The G License Test in Ontario is Temporarily Changing
In Ontario there are 3 tests you must complete in order to receive your full G license to operate a vehicle on your own. The first is the G1 test, which is a written test about the rules of the road. The next test is the G2 test, this is an in-vehicle test. Finally there is the G road test, which is similar to the G2 test but includes some more challenging driving situations such as driving on the highway. The G license test is now changing, temporarily. The driving force behind this change is the backlog of appointments the Ministry of Transportation is experiencing because of Covid-19.
What is changing about the G road test?
In order to get more tests completed in a day drivers will be asked to perform fewer tasks. There will no longer by any duplicate maneuvers from the G2 road test. This includes 3 point turns, parallel parking and road-side stops. A lot of G2 drivers are probably excited that the dreaded parallel park has been removed! There will also be less residential driving and significantly less right and left hand turns. The average length of the new test format is only going to be about 15 minutes.
What is staying the same with the G test?
Although drivers are being asked to do less for their G test and no longer required to duplicate maneuvers from their G2 test, there still are certain elements that will remain. The most notable is the highway driving. Drivers will still be asked to operate their vehicle on a major highway. Merging on the highway, performing lane changes and exiting the highway will all be evaluated. Awareness of posted speed limits, mirror use and blind-spot checking will all still be included in the test. The test will remain similar with the main takeaway being that there are less tasks to perform.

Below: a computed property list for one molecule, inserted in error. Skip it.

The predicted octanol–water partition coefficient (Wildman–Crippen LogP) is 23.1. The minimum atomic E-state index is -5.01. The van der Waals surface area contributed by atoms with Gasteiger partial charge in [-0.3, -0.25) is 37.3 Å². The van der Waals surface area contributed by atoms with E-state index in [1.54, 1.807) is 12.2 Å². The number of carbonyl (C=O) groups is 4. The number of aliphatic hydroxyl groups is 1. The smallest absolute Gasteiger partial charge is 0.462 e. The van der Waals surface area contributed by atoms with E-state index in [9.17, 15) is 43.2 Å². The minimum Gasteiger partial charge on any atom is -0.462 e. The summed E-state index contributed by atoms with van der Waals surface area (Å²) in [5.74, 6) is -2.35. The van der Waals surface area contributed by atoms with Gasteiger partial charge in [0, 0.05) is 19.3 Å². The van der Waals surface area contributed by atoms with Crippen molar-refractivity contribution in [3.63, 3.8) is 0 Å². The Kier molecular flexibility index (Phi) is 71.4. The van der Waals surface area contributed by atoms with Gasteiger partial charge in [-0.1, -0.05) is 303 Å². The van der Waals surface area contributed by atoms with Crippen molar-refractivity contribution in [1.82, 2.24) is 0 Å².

How long are the changes supposed to last?
The Ministry of Transportation has said the changes are temporary but will be in effect until March 31st with the ability to extend beyond that date if necessary. Over 400,000 tests have been cancelled since the pandemic begin in March 2020. This has lead to complications for young drivers trying to complete their full G license in the allotted 5 year window. That timing starts from when they initially write and pass their G1 test, to when they complete their G test. Extensions have been granted to drivers who have required them but some drivers may be forced to re-complete the entire process if too much time has elapsed.
How will this impact insurance?
When it comes to short cutting driver tests it can make insurance companies fearful. Ensuring drivers are fit to operate a motor vehicle safely is very important and the reason graduated licensing was introduced in 1994. This change may result in substandard drivers passing the test, who may not have passed under the standard test. Drivers who pass the G test may not be re-evaluated again until much later in their life. Insurance companies will be concerned about this change. Significant property damage and personal injury can occur from drivers who are not properly trained and equipped for the road. A premium increase for young drivers is unlikely at least initially, however there may be even more weight and savings for drivers who achieve a certified driver training course.
For more tips for young drivers check out our driver saving tips blog.